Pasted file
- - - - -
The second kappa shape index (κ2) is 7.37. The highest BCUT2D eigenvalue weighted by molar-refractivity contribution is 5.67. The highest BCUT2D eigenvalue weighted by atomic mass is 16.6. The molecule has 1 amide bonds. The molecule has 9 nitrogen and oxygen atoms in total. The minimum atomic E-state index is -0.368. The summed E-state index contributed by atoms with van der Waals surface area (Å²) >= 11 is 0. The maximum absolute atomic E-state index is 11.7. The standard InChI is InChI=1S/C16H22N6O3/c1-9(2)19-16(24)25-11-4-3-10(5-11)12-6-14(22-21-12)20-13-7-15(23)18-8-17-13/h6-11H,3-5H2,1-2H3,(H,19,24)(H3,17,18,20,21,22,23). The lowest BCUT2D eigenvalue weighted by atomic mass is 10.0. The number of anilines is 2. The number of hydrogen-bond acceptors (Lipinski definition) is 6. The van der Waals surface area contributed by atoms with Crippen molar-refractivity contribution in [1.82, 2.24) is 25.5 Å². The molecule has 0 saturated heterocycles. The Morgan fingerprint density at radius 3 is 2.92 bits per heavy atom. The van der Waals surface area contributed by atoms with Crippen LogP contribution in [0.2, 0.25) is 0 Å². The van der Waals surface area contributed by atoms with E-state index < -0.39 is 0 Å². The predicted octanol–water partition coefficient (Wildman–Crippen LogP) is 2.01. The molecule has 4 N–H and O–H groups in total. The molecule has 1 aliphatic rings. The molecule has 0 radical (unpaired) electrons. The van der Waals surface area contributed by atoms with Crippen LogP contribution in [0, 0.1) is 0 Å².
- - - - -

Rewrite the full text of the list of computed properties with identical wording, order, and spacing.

The second kappa shape index (κ2) is 7.37. The highest BCUT2D eigenvalue weighted by molar-refractivity contribution is 5.67. The highest BCUT2D eigenvalue weighted by atomic mass is 16.6. The molecule has 1 amide bonds. The molecule has 9 nitrogen and oxygen atoms in total. The minimum atomic E-state index is -0.368. The summed E-state index contributed by atoms with van der Waals surface area (Å²) >= 11 is 0. The maximum absolute atomic E-state index is 11.7. The standard InChI is InChI=1S/C16H22N6O3/c1-9(2)19-16(24)25-11-4-3-10(5-11)12-6-14(22-21-12)20-13-7-15(23)18-8-17-13/h6-11H,3-5H2,1-2H3,(H,19,24)(H3,17,18,20,21,22,23). The lowest BCUT2D eigenvalue weighted by atomic mass is 10.0. The number of anilines is 2. The number of hydrogen-bond acceptors (Lipinski definition) is 6. The van der Waals surface area contributed by atoms with Crippen molar-refractivity contribution in [1.82, 2.24) is 25.5 Å². The molecule has 0 saturated heterocycles. The Morgan fingerprint density at radius 3 is 2.92 bits per heavy atom. The van der Waals surface area contributed by atoms with Crippen LogP contribution in [0.2, 0.25) is 0 Å². The van der Waals surface area contributed by atoms with E-state index < -0.39 is 0 Å². The predicted octanol–water partition coefficient (Wildman–Crippen LogP) is 2.01. The molecule has 4 N–H and O–H groups in total. The molecule has 1 aliphatic rings. The molecule has 0 radical (unpaired) electrons. The van der Waals surface area contributed by atoms with Crippen LogP contribution in [0, 0.1) is 0 Å².